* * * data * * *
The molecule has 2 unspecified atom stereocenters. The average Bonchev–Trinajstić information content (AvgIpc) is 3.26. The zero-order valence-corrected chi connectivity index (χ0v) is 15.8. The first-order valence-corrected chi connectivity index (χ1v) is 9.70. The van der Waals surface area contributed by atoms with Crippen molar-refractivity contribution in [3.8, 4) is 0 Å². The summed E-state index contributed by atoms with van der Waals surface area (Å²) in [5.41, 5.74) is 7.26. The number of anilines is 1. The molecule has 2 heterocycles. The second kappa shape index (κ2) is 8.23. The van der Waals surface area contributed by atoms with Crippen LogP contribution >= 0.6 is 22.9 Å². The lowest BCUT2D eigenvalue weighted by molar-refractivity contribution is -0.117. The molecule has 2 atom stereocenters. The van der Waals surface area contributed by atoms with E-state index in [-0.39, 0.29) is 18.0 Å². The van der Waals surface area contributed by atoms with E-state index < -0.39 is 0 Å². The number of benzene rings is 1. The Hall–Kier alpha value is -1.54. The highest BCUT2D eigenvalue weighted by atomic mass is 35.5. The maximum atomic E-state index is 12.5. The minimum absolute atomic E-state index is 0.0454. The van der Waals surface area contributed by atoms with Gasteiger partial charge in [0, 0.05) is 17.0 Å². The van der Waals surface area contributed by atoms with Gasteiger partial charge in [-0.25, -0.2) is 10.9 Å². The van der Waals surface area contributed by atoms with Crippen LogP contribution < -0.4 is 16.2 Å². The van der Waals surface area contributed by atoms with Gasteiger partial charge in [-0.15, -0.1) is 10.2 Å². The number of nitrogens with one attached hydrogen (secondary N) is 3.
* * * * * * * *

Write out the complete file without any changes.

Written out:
The molecule has 2 unspecified atom stereocenters. The average Bonchev–Trinajstić information content (AvgIpc) is 3.26. The zero-order valence-corrected chi connectivity index (χ0v) is 15.8. The first-order valence-corrected chi connectivity index (χ1v) is 9.70. The van der Waals surface area contributed by atoms with Crippen molar-refractivity contribution in [3.8, 4) is 0 Å². The summed E-state index contributed by atoms with van der Waals surface area (Å²) in [5.41, 5.74) is 7.26. The number of anilines is 1. The molecule has 2 heterocycles. The second kappa shape index (κ2) is 8.23. The van der Waals surface area contributed by atoms with Crippen LogP contribution >= 0.6 is 22.9 Å². The lowest BCUT2D eigenvalue weighted by molar-refractivity contribution is -0.117. The molecule has 2 atom stereocenters. The van der Waals surface area contributed by atoms with E-state index in [-0.39, 0.29) is 18.0 Å². The van der Waals surface area contributed by atoms with E-state index < -0.39 is 0 Å². The number of benzene rings is 1. The Hall–Kier alpha value is -1.54. The highest BCUT2D eigenvalue weighted by atomic mass is 35.5. The maximum atomic E-state index is 12.5. The minimum absolute atomic E-state index is 0.0454. The van der Waals surface area contributed by atoms with Gasteiger partial charge in [0, 0.05) is 17.0 Å². The van der Waals surface area contributed by atoms with Gasteiger partial charge in [-0.25, -0.2) is 10.9 Å². The van der Waals surface area contributed by atoms with Crippen LogP contribution < -0.4 is 16.2 Å². The van der Waals surface area contributed by atoms with Gasteiger partial charge in [-0.15, -0.1) is 10.2 Å². The number of nitrogens with one attached hydrogen (secondary N) is 3.